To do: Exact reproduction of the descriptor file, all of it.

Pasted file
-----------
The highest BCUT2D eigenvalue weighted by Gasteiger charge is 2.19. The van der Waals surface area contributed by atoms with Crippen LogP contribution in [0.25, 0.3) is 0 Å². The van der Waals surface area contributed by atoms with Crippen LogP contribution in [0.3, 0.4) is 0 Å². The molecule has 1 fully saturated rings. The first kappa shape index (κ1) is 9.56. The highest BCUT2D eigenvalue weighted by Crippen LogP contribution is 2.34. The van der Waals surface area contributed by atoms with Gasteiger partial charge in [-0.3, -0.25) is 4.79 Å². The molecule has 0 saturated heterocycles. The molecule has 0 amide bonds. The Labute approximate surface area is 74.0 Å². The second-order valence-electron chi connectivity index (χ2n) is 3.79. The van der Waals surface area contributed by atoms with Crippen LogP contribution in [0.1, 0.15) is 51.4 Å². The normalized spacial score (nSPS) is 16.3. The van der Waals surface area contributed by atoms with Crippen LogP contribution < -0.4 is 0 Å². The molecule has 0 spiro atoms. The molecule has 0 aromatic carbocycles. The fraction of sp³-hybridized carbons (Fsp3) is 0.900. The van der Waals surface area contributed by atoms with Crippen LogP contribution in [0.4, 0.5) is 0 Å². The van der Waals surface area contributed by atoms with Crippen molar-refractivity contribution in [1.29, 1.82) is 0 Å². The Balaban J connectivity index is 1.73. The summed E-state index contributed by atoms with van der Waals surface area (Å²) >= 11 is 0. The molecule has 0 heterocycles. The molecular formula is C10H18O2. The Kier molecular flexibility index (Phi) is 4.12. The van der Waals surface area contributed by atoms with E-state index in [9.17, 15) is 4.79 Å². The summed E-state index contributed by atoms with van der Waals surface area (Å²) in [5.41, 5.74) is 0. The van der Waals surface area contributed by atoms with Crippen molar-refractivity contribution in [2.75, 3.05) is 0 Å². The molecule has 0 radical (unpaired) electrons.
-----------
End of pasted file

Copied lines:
The highest BCUT2D eigenvalue weighted by Gasteiger charge is 2.19. The van der Waals surface area contributed by atoms with Crippen LogP contribution in [0.25, 0.3) is 0 Å². The van der Waals surface area contributed by atoms with Crippen LogP contribution in [0.3, 0.4) is 0 Å². The molecule has 1 fully saturated rings. The first kappa shape index (κ1) is 9.56. The highest BCUT2D eigenvalue weighted by Crippen LogP contribution is 2.34. The van der Waals surface area contributed by atoms with Gasteiger partial charge in [-0.3, -0.25) is 4.79 Å². The molecule has 0 saturated heterocycles. The molecule has 0 amide bonds. The Labute approximate surface area is 74.0 Å². The second-order valence-electron chi connectivity index (χ2n) is 3.79. The van der Waals surface area contributed by atoms with Crippen LogP contribution in [0.1, 0.15) is 51.4 Å². The normalized spacial score (nSPS) is 16.3. The van der Waals surface area contributed by atoms with Crippen LogP contribution < -0.4 is 0 Å². The molecule has 0 spiro atoms. The molecule has 0 aromatic carbocycles. The fraction of sp³-hybridized carbons (Fsp3) is 0.900. The van der Waals surface area contributed by atoms with Crippen LogP contribution in [0.4, 0.5) is 0 Å². The van der Waals surface area contributed by atoms with Crippen molar-refractivity contribution in [1.29, 1.82) is 0 Å². The Balaban J connectivity index is 1.73. The summed E-state index contributed by atoms with van der Waals surface area (Å²) >= 11 is 0. The molecule has 0 heterocycles. The molecular formula is C10H18O2. The Kier molecular flexibility index (Phi) is 4.12. The van der Waals surface area contributed by atoms with E-state index in [9.17, 15) is 4.79 Å². The summed E-state index contributed by atoms with van der Waals surface area (Å²) in [5.41, 5.74) is 0. The van der Waals surface area contributed by atoms with Crippen molar-refractivity contribution in [2.75, 3.05) is 0 Å². The molecule has 0 radical (unpaired) electrons.